The Dodgers were supposedly very interested in free agent center fielder Aaron Rowand, which makes no sense whatsoever. It’s not that he’s not better than Juan Pierre, but what exactly are they going to do with Pierre if they sign Rowand? No one’s taking that Pierre contract unless the Yankees send Melky Cabrera to the Twins in exchange for Santana and the teams can deal some bad contracts (Johnny Damon? Kyle Farnsworth? Carl Pavano?) for Pierre. I don’t see that happening.
One of the main causes of Little’s downfall was the fissure between the veterans and rookies in the Dodgers clubhouse. Jeff Kent and Luis Gonzalez were especially vocal about the way the rookies seemed to lack preparation for games. Kent is a known loner and pariah in every clubhouse he’s been in, so his complaints are easily explained away or ignored; but Gonzalez has always been known as a pro’s pro and a leader. Torre will most certainly handle this situation more deftly than Little did.
Torre is going to be expected to work the same magic in Los Angeles as he did in New York with the Yankees; but those Yankees teams were far better and more prepared to win than this Dodgers team appears to be with all of their turmoil, injuries and in-fighting. It’s not as if Torre is this strategic wizard either, but he won’t make the same bizarre decisions as Little did. The Dodgers offense cannot be as bad as it was next season even if they don’t add a power bat. (Jason Bay or Carl Crawford would be good fits for left field.) If the Dodgers get their injured pitchers back, acquire a veteran starter and their bullpen continues the work they did last season, they’ll be in a good position to make Torre appear to be as much of a genius as his fans and apologists seem to think he is.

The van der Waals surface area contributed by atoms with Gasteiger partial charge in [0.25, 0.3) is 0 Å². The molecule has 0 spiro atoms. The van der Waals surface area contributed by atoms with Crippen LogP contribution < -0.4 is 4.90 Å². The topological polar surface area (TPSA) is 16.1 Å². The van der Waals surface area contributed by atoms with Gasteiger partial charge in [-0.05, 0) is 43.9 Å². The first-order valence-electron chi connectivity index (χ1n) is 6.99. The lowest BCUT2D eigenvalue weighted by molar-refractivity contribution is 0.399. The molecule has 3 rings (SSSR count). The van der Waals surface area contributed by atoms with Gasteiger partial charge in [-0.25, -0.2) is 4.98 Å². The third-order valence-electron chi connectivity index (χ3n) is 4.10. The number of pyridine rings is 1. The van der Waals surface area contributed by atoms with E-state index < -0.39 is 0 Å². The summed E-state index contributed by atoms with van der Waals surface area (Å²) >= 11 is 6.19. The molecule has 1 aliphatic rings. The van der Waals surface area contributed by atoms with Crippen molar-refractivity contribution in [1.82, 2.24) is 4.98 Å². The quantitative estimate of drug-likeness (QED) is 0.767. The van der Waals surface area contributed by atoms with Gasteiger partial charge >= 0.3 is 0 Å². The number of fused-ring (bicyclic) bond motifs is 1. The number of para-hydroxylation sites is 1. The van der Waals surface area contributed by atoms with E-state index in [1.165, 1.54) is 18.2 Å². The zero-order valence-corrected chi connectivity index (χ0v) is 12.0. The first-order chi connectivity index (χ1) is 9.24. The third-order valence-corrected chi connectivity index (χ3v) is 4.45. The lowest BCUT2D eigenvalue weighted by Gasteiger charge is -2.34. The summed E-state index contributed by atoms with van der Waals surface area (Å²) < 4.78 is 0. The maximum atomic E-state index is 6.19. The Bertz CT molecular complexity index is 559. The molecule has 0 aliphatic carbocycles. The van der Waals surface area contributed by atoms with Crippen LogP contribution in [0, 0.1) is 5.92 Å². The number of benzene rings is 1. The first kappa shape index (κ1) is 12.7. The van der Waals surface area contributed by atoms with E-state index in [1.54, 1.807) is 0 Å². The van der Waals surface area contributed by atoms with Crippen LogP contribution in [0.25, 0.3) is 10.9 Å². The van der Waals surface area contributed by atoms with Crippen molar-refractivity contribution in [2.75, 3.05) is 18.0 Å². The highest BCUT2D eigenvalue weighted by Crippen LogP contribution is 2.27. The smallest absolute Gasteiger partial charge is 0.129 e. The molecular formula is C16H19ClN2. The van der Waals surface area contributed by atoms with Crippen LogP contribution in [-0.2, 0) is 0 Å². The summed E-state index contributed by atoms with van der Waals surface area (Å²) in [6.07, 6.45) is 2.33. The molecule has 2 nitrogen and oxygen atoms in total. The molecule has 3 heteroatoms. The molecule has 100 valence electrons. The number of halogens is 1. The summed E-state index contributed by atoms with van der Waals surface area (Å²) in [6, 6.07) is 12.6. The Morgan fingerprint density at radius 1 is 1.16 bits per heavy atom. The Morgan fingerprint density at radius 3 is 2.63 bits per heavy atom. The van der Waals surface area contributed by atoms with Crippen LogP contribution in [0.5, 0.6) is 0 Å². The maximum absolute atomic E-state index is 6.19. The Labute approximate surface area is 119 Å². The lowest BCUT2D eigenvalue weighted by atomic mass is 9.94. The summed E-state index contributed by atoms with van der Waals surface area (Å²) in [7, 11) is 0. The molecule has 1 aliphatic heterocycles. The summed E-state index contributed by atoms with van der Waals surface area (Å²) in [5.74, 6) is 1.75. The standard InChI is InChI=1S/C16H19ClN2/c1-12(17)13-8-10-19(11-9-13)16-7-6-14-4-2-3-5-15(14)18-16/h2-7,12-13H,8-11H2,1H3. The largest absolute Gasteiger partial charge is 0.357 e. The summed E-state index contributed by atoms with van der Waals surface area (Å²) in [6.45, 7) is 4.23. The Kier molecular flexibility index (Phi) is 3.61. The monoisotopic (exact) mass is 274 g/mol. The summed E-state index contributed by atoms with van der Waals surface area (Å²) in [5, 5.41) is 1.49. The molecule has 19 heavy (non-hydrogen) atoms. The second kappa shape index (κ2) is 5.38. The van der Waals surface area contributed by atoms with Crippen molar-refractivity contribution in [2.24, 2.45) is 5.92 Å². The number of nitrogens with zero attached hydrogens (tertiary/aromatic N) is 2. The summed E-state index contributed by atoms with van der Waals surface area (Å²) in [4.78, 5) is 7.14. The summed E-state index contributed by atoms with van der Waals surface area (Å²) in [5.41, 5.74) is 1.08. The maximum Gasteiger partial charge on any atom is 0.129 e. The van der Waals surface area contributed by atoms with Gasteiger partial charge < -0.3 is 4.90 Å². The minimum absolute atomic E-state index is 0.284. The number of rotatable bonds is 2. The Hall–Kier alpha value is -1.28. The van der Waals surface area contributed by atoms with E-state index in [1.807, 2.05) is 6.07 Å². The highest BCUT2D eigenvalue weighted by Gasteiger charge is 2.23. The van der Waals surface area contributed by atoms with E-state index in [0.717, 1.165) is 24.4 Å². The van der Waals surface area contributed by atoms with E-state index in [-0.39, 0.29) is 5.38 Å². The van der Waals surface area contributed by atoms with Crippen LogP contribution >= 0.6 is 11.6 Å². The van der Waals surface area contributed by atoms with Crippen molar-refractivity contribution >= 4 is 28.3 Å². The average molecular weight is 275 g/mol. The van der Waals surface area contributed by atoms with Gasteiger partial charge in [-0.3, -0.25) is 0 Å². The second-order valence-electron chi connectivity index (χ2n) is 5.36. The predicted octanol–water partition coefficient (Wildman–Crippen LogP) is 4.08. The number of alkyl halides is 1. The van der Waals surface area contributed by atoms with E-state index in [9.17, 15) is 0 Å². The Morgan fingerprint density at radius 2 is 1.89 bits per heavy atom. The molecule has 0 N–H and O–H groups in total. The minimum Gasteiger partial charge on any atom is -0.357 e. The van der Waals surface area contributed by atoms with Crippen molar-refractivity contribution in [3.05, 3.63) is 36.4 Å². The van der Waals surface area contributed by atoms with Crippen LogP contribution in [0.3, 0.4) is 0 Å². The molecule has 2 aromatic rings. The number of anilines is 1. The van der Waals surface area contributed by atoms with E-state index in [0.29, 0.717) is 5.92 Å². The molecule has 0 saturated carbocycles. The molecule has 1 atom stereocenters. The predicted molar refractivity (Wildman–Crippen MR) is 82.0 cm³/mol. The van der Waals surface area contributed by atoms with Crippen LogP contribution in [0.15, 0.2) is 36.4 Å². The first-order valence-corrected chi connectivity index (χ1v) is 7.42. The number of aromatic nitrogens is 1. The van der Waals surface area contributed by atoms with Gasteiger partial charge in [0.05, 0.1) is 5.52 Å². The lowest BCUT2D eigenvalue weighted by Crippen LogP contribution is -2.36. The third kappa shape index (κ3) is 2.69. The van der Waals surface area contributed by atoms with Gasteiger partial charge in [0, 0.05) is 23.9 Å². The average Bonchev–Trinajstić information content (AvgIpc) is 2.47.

Top to bottom, this team is probably the best in their division right now, but that doesn’t always mean they’re going to win. If Torre is unable to repair the Dodgers as he is expected to, all this move from East to West will do is put a tarnish on Torre’s carefully crafted legacy, and that’s the last thing that Colletti or McCourt had in mind when they spent so lavishly and embarrassed their organization with their treatment of Little. It will be in everyone’s interest to win next year, and that’s why I still think they’re going to be big players for one of the available stars like Santana, Haren or Miguel Cabrera. There’s no one left to blame now because everyone’s favorite punching bag, Grady Little, was dumped like a piece of trash. Torre’s class and old-school charm had better be working overtime for this organization to regain some of its cachet or the Dodgers are going to be in for a rough ride as they try to get back on track.
The Mets have supposedly refused all efforts for the Twins to get them to include Jose Reyes in any deal for Johan Santana. There seem to be those in the New York media advocating that the Mets deal their affordable, 24-year-old, future superstar shortstop for a pitcher who’s logged a lot of innings over the past five years and is a free agent at the end of 2008. If the Mets are stupid enough and desperate enough to do something like that, then I may have to wash my hands of them entirely. And that’s on the record and is no joke.